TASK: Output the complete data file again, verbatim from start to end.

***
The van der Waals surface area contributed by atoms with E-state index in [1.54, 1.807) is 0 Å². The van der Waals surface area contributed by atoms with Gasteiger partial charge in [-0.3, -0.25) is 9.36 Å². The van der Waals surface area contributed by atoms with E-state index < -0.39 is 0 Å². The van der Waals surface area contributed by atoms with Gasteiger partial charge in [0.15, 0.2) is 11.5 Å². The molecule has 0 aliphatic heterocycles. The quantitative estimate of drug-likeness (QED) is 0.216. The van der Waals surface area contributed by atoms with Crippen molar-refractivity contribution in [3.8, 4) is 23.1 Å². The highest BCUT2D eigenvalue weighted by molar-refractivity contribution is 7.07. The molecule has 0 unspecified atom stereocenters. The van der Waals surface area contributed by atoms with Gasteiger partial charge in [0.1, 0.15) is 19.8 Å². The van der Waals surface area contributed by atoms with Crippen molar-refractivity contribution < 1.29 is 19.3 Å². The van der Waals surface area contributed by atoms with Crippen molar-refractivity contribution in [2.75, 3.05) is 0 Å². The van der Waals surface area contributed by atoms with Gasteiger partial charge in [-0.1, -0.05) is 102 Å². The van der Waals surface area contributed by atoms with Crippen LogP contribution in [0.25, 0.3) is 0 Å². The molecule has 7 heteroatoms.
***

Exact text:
The van der Waals surface area contributed by atoms with E-state index in [1.54, 1.807) is 0 Å². The van der Waals surface area contributed by atoms with Gasteiger partial charge in [-0.3, -0.25) is 9.36 Å². The van der Waals surface area contributed by atoms with E-state index < -0.39 is 0 Å². The van der Waals surface area contributed by atoms with Gasteiger partial charge in [0.15, 0.2) is 11.5 Å². The molecule has 0 aliphatic heterocycles. The quantitative estimate of drug-likeness (QED) is 0.216. The van der Waals surface area contributed by atoms with Crippen molar-refractivity contribution in [3.8, 4) is 23.1 Å². The highest BCUT2D eigenvalue weighted by molar-refractivity contribution is 7.07. The molecule has 0 unspecified atom stereocenters. The van der Waals surface area contributed by atoms with Gasteiger partial charge in [0.1, 0.15) is 19.8 Å². The van der Waals surface area contributed by atoms with Crippen molar-refractivity contribution < 1.29 is 19.3 Å². The van der Waals surface area contributed by atoms with Crippen molar-refractivity contribution in [2.75, 3.05) is 0 Å². The van der Waals surface area contributed by atoms with Gasteiger partial charge in [-0.1, -0.05) is 102 Å². The van der Waals surface area contributed by atoms with Crippen LogP contribution in [0.25, 0.3) is 0 Å². The molecule has 7 heteroatoms.